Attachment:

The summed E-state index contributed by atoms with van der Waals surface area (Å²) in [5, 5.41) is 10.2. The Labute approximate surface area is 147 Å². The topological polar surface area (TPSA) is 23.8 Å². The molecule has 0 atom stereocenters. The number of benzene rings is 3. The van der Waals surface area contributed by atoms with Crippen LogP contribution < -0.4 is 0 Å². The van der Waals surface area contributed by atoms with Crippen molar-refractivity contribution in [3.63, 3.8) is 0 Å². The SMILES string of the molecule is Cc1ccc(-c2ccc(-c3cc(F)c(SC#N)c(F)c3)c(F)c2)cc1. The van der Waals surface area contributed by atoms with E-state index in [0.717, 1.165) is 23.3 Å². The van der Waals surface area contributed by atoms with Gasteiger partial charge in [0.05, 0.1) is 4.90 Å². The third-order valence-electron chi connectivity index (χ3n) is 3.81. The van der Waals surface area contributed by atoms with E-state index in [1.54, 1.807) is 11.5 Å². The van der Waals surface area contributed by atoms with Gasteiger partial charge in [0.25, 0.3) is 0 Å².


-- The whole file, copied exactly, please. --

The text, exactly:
The summed E-state index contributed by atoms with van der Waals surface area (Å²) in [5, 5.41) is 10.2. The Labute approximate surface area is 147 Å². The topological polar surface area (TPSA) is 23.8 Å². The molecule has 0 atom stereocenters. The number of benzene rings is 3. The van der Waals surface area contributed by atoms with Crippen LogP contribution < -0.4 is 0 Å². The van der Waals surface area contributed by atoms with Crippen molar-refractivity contribution in [3.63, 3.8) is 0 Å². The SMILES string of the molecule is Cc1ccc(-c2ccc(-c3cc(F)c(SC#N)c(F)c3)c(F)c2)cc1. The van der Waals surface area contributed by atoms with E-state index in [0.717, 1.165) is 23.3 Å². The van der Waals surface area contributed by atoms with Gasteiger partial charge in [0.05, 0.1) is 4.90 Å². The third-order valence-electron chi connectivity index (χ3n) is 3.81. The van der Waals surface area contributed by atoms with E-state index in [1.54, 1.807) is 11.5 Å². The van der Waals surface area contributed by atoms with Gasteiger partial charge in [0.25, 0.3) is 0 Å².